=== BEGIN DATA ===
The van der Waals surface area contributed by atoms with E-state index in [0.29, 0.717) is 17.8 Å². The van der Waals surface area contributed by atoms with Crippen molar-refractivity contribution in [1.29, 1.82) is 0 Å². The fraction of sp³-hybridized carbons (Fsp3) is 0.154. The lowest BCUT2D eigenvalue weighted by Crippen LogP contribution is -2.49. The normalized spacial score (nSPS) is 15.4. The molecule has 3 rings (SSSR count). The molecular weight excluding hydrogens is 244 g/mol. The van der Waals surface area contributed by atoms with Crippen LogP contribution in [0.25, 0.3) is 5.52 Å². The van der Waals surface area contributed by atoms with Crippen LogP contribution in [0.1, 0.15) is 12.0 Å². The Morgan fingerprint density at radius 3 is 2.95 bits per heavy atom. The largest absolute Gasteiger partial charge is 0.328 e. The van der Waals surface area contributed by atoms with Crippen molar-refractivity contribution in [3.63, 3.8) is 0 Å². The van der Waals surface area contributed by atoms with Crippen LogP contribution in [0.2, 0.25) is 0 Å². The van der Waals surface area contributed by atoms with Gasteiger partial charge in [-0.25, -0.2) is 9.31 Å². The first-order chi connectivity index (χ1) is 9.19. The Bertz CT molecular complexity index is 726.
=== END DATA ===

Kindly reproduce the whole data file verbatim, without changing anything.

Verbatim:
The van der Waals surface area contributed by atoms with E-state index in [0.29, 0.717) is 17.8 Å². The van der Waals surface area contributed by atoms with Crippen molar-refractivity contribution in [1.29, 1.82) is 0 Å². The fraction of sp³-hybridized carbons (Fsp3) is 0.154. The lowest BCUT2D eigenvalue weighted by Crippen LogP contribution is -2.49. The normalized spacial score (nSPS) is 15.4. The molecule has 3 rings (SSSR count). The molecular weight excluding hydrogens is 244 g/mol. The van der Waals surface area contributed by atoms with Crippen LogP contribution in [0.25, 0.3) is 5.52 Å². The van der Waals surface area contributed by atoms with Crippen LogP contribution in [0.1, 0.15) is 12.0 Å². The Morgan fingerprint density at radius 3 is 2.95 bits per heavy atom. The largest absolute Gasteiger partial charge is 0.328 e. The van der Waals surface area contributed by atoms with Crippen molar-refractivity contribution in [3.63, 3.8) is 0 Å². The van der Waals surface area contributed by atoms with Crippen LogP contribution in [0.2, 0.25) is 0 Å². The van der Waals surface area contributed by atoms with Gasteiger partial charge in [-0.25, -0.2) is 9.31 Å². The first-order chi connectivity index (χ1) is 9.19. The Bertz CT molecular complexity index is 726.